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Mining guru Peter Major looks at the controversy behind Sibanye-Stillwater’s $1bn nickel and copper mine acquisition in Brazil. On Monday, Sibanye announced the deal would be terminated on the grounds that a “geotechnical event” occurred at the Santa Rita mine that would materially affect operations. However, the seller – private equity mining house Appian Capital Advisory – has come out and said there is no legal basis for Sibanye to terminate the deal as the incident wasn’t a materially adverse effect and occurs in the normal course of open-pit mines. Did renowned deal-maker and Sibanye CEO Neal Froneman get cold feet? The nickel price has remained robust since the deal was announced three months ago, so Peter Major believes it has more to do with another attractive acquisition target than valuation on an existing deal. – Justin Rowe-Roberts
Peter Major on the term “geotechnical event”
Geotechnical events happen every day on most mines. What’s its kind of classification? Usually, it’s seismic, which means ground moving. This is an open-pit mine and the pit wall was obviously too steep, so it caved in. We see that in most open-pit mines to varying degrees. The two biggest ones we have had in this country was one at Phalaborwa, probably about 15 years ago; and this huge one we had at the Gamsberg mine about a year and a half ago. Those were both very big events, especially the one at Phalaborwa. It radically changed the open-pit plan and some of the underground plans, and it really hurt the mine’s life. So, if you have a geotechnical event happening in this nickel mine, anything like Phalaborwa copper, that is a big difference. I don’t know if it is that big or if that is the only reason Sibanye wants to reverse and get out of this deal. There may be other reasons. It is certainly not the metal price. I [have no idea] how much time they spent looking at these assets but when you spend $1bn – Sibanye’s got a pretty good team – I think they looked at these assets quite hard and in-depth when they bought them. What else could be the surprise other than this geotechnical event that probably does impact a six or seven-year open-pit mine life, but should have no impact on the 30-year life of the underground. Sibanye is using this reason to get out of the whole deal, even though it shouldn’t have affected the copper mine they bought. I cannot confirm if they found another asset.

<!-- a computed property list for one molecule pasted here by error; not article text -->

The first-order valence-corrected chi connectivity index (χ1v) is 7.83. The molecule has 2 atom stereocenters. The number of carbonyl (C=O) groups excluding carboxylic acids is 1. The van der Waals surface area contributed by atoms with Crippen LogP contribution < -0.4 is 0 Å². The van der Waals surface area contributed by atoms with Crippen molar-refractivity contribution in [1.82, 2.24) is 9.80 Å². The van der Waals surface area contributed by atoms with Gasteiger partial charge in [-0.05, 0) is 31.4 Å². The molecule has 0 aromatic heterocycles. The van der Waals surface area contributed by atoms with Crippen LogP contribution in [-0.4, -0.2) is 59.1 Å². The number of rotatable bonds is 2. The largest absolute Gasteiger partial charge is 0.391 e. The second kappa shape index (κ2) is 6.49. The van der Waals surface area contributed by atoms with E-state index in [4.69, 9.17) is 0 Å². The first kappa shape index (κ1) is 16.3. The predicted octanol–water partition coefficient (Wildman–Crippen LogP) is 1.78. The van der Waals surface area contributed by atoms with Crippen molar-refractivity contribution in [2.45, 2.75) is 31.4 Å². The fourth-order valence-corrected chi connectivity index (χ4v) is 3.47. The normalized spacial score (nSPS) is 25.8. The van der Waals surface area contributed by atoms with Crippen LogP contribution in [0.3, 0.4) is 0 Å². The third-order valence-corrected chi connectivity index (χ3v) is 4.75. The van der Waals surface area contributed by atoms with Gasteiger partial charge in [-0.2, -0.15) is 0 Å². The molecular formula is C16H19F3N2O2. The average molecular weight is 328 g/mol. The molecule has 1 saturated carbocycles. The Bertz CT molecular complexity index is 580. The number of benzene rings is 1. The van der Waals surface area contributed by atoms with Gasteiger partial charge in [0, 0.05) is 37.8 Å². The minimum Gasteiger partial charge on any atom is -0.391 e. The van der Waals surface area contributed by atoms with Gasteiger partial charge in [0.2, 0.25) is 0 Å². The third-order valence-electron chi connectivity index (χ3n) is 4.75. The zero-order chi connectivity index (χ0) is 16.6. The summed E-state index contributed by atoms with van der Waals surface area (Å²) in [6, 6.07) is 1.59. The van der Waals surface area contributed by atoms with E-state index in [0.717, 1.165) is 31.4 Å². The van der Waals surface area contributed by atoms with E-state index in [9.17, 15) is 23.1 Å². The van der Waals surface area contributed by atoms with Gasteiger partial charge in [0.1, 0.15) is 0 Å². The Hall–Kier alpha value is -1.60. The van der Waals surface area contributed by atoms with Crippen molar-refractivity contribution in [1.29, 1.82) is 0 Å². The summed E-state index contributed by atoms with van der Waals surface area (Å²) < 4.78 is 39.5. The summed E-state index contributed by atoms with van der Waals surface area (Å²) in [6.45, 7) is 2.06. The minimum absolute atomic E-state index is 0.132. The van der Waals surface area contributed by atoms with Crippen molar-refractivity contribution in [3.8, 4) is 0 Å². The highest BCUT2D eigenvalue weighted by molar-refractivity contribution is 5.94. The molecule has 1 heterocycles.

On the legal challenges facing Sibanye
It could be forced by the courts to stick with the deal. That wouldn’t be unprecedented. If both sides are going to argue long and hard, Sibanye right now has a lot more money so they could drag this out longer and could hire better lawyers. Could they renegotiate the price? If you really wanted both assets, you would think they would negotiate the price a little bit to take this into account. I haven’t spoken to anyone from Sibanye yet so I don’t even have an off-the-record idea why they wouldn’t want this asset, but I do find it hard to believe it is only for this reason. On the other hand, your net present value (NPV) was built on near-term cash flow and that open pit was going to have a life of only six or seven years. Now, if this geotechnical event cut that down to three years, that is a massive drop in your income. Income today and tomorrow is worth a lot more than income at the end of the week, next month and next year. I’m sure Sibanye has done enough homework with their numbers that they think their case will hold up in court because I’m sure they reckoned Appian wants this deal. This is a big deal for Appian. They put a lot into this. You can bet the guys are stretched. They have got the nickel price in their favour. Now they have to try and sell the assets somewhere else.
- Mining guru Peter Major casts doubt over Sibanye-Stillwater’s ‘green’ metals acquisition
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- ‘Gold Fields or AngloGold merger is off the table’ – Sibanye-Stillwater CEO Neal Froneman
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